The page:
But before the work can begin, the Small Chapel will be closed from 26–29 January to remove and restore seven stained glass windows – the Main Chapel will stay open in the meantime.
Temporary windows with images of the stained glass windows will be put in place while they are restored. Buildings portfolio leader, Councillor Iona Pannett, says the work is a crucial part of preserving the building’s heritage.
“The Karori Cemetery chapels are valuable community assets and listed heritage buildings, so this initial removal and restoration work on the windows is part of our effort to improve the resilience of our buildings in an earthquake.
“It’s also important for our heritage buildings to keep the characteristics that make them so special for future generations to enjoy,” she says.
Councillor Paul Eagle, Chair of Council’s Community, Sport and Recreation Committee adds that the Karori Cemetery was established in 1891 and is New Zealand's second largest burial ground.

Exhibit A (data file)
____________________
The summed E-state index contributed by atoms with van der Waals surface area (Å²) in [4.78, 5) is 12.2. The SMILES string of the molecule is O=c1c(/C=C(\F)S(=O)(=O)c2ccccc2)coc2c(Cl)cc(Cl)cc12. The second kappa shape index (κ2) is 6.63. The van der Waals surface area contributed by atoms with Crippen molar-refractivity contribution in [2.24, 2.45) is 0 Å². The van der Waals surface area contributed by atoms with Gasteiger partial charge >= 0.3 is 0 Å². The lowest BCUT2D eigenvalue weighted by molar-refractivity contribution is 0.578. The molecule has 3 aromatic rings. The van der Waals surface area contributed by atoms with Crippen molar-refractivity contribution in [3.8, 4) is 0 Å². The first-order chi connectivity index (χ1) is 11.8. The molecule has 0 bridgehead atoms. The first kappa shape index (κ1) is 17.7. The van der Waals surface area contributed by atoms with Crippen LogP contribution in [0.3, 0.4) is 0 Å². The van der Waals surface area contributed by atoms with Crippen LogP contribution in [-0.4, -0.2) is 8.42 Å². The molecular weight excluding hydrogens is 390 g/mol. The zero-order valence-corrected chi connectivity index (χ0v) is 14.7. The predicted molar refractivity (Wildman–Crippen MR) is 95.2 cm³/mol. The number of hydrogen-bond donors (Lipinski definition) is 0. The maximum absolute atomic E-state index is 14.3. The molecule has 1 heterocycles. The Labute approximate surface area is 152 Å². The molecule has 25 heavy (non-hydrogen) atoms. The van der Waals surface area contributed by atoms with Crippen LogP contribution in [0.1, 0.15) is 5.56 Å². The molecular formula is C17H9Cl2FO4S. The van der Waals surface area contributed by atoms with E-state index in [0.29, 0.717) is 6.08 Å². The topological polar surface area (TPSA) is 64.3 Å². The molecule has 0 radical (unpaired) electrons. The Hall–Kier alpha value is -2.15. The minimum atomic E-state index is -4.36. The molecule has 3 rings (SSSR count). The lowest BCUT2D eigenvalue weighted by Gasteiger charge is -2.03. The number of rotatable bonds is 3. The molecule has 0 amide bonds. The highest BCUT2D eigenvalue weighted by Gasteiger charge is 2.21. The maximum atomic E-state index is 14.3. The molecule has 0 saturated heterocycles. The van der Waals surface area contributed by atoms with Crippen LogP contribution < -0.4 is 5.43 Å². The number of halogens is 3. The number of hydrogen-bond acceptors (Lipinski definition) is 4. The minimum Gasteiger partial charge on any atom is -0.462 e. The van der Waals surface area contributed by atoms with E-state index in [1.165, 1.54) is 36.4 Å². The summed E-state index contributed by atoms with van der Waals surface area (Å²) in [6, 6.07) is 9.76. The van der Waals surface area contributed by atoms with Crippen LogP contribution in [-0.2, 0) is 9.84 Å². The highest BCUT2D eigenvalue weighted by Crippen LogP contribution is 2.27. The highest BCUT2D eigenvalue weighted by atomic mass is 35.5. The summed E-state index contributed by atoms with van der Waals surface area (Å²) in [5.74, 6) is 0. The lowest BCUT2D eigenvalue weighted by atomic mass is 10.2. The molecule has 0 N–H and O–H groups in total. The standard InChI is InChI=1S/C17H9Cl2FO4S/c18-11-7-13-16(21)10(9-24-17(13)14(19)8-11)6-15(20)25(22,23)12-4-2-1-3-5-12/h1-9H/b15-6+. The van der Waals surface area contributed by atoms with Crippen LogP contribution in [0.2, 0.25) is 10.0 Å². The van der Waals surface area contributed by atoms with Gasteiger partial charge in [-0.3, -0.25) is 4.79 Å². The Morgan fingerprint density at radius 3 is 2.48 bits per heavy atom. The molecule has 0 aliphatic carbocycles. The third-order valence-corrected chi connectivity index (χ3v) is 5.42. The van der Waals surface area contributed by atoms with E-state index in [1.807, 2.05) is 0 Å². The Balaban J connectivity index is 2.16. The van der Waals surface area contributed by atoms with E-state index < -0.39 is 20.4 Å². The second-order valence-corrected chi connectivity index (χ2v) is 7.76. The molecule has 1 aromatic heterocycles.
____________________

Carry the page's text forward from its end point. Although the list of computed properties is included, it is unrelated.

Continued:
“Our chapels are special places and it’s important that people are safe when mourning loved ones who have recently passed away, or need a place to quietly reflect.”
The current cremator unit will also be replaced during the resilience work, as the current cremator unit is near the end of its serviceable life.
There are seven stained glass windows in the Small Chapel, six of them were designed and built in the An Tur Gloine (Tower of Glass) factory in Dublin. The windows were made by artists Wilhelmina Geddes, Michael Healy and Hubert McGoldrick between 1914-1939.
“Many Wellingtonians wouldn’t be aware that these stunning windows even exist – it’s only when you’re inside that you see how incredibly beautiful the windows are,” says Councillor Eagle.
The windows were commissioned by an English-born Wellington resident, William Ferguson, in memory of his family. The seventh window was a more recent addition, installed in 1990 in memory of John Marten Butt.
The windows will be restored by Stewart Stained Glass Ltd of Rangiora.